Leave a comment:


  • perpetually high
    replied
    Originally posted by atomsymbol View Post

    I agree that mitigations=off is good for notebook&desktop machines (assuming the user ensures that the machine never runs malicious code).

    On the other hand, cloud machine providers shouldn't boot the machines with mitigations=off.
    Agree 100%. In my opinion, the cloud providers are the ones that got really screwed with the Intel mitigations, because they have to prioritize security and keep them on. But for regular ol' you and I, that should be off (on the condition like you said that you're being mindful and not running malicious code).

    (nice -n12 make -j$(nproc), NVMe SSD)
    Btw: that nice command is inverted. That's giving the process a priority of +12 (lower priority) instead of -12 (higher priority) which I'm sure is what you wanted.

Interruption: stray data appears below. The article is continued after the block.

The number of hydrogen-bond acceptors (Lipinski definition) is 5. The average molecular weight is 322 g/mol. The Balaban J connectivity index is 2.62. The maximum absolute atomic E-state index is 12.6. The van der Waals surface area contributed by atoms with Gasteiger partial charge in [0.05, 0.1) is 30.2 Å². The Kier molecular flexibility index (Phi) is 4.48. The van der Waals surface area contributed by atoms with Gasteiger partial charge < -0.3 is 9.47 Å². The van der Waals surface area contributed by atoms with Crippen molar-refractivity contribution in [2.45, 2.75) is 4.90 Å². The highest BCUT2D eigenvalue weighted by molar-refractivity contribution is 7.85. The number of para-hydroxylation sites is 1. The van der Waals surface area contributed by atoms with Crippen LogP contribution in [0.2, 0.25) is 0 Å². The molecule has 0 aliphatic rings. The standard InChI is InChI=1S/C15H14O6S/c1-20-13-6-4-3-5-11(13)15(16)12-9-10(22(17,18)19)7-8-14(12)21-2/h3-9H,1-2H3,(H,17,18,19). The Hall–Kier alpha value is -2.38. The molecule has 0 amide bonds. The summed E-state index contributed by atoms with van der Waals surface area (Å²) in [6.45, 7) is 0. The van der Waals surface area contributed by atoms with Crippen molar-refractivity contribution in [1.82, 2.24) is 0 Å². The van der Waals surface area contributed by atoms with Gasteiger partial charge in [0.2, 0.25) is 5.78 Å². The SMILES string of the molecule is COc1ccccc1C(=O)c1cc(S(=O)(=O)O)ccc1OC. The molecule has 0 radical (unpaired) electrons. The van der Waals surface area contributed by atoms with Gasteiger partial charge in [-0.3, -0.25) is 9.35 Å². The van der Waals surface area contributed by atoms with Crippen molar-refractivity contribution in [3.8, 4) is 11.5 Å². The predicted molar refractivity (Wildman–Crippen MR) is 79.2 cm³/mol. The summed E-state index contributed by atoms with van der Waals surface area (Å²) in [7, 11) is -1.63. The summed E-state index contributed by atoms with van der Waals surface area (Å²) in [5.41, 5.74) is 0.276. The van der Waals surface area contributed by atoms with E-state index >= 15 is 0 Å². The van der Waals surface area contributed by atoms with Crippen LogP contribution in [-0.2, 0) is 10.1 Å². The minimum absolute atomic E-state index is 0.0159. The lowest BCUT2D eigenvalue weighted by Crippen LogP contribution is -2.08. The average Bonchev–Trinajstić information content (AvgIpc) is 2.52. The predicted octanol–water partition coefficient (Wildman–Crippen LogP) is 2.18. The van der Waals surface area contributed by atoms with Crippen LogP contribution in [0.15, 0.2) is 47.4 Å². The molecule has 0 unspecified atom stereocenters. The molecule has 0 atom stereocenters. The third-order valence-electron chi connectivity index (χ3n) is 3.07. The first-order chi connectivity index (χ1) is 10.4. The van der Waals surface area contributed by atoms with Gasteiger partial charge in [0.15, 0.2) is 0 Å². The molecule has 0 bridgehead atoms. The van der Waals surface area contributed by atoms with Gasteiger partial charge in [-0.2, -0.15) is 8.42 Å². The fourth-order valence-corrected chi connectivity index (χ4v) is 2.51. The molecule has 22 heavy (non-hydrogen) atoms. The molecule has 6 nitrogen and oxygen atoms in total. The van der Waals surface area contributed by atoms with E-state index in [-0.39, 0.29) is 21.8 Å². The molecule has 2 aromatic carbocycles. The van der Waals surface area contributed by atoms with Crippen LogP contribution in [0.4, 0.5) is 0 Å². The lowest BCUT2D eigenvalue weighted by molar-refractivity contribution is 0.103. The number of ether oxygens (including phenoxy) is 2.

I find "nice -n -12" to be easier to remember and more intuitive than the double hyphen (nice --12) and prevents accidentically using the positive number instead of negative.

    On a quick side note - with Feral's GameMode, I find a nice value of -4 to be the best. Since PulseAudio runs at -11, it seems -12 through -20 caused some stuttering in games.

    Leave a comment:


  • perpetually high
    replied
    Originally posted by pmorph View Post
    May I ask, which are the use cases you are noticing the difference? I'm still running 250Hz, CONFIG_PREEMPT off, since I can't really notice the latency even with this setup. Maybe I have just adapted to not "feel" it, but I still think there can't be much room for improvement that would be meaningful in my desktop experience.